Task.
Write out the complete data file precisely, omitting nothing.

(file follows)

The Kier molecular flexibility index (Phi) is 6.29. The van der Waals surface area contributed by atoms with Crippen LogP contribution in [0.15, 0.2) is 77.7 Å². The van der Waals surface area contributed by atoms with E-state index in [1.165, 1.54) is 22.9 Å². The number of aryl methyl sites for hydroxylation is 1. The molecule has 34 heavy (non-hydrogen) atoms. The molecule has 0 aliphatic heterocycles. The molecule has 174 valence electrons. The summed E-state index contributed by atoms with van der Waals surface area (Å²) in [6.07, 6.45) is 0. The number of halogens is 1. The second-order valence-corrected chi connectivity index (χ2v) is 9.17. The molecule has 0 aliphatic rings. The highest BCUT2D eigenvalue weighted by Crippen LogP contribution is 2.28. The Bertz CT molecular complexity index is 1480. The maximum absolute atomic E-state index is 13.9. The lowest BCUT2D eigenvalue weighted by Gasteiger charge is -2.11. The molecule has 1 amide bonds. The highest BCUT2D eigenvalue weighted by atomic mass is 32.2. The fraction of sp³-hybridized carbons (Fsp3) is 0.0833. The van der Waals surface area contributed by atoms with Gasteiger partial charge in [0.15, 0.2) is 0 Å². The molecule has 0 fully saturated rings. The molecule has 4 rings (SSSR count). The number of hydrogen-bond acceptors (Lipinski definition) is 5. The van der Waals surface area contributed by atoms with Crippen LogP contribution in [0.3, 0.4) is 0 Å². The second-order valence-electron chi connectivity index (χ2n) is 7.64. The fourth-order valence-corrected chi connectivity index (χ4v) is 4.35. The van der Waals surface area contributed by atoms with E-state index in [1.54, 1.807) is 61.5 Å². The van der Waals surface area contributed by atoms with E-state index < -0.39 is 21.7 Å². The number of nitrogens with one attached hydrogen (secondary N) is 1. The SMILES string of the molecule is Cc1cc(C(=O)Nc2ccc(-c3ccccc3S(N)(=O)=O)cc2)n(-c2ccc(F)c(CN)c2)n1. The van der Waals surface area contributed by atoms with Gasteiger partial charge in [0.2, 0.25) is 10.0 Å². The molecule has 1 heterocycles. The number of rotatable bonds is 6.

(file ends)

The Kier molecular flexibility index (Phi) is 6.29. The van der Waals surface area contributed by atoms with Crippen LogP contribution in [0.15, 0.2) is 77.7 Å². The van der Waals surface area contributed by atoms with E-state index in [1.165, 1.54) is 22.9 Å². The number of aryl methyl sites for hydroxylation is 1. The molecule has 34 heavy (non-hydrogen) atoms. The molecule has 0 aliphatic heterocycles. The molecule has 174 valence electrons. The summed E-state index contributed by atoms with van der Waals surface area (Å²) in [6.07, 6.45) is 0. The number of halogens is 1. The second-order valence-corrected chi connectivity index (χ2v) is 9.17. The molecule has 0 aliphatic rings. The highest BCUT2D eigenvalue weighted by Crippen LogP contribution is 2.28. The Bertz CT molecular complexity index is 1480. The maximum absolute atomic E-state index is 13.9. The lowest BCUT2D eigenvalue weighted by Gasteiger charge is -2.11. The molecule has 1 amide bonds. The highest BCUT2D eigenvalue weighted by atomic mass is 32.2. The fraction of sp³-hybridized carbons (Fsp3) is 0.0833. The van der Waals surface area contributed by atoms with Gasteiger partial charge in [0.15, 0.2) is 0 Å². The molecule has 0 fully saturated rings. The molecule has 4 rings (SSSR count). The number of hydrogen-bond acceptors (Lipinski definition) is 5. The van der Waals surface area contributed by atoms with Crippen LogP contribution in [0.3, 0.4) is 0 Å². The second-order valence-electron chi connectivity index (χ2n) is 7.64. The fourth-order valence-corrected chi connectivity index (χ4v) is 4.35. The van der Waals surface area contributed by atoms with E-state index in [1.54, 1.807) is 61.5 Å². The van der Waals surface area contributed by atoms with E-state index < -0.39 is 21.7 Å². The number of nitrogens with one attached hydrogen (secondary N) is 1. The SMILES string of the molecule is Cc1cc(C(=O)Nc2ccc(-c3ccccc3S(N)(=O)=O)cc2)n(-c2ccc(F)c(CN)c2)n1. The van der Waals surface area contributed by atoms with Gasteiger partial charge in [0.2, 0.25) is 10.0 Å². The molecule has 1 heterocycles. The number of rotatable bonds is 6.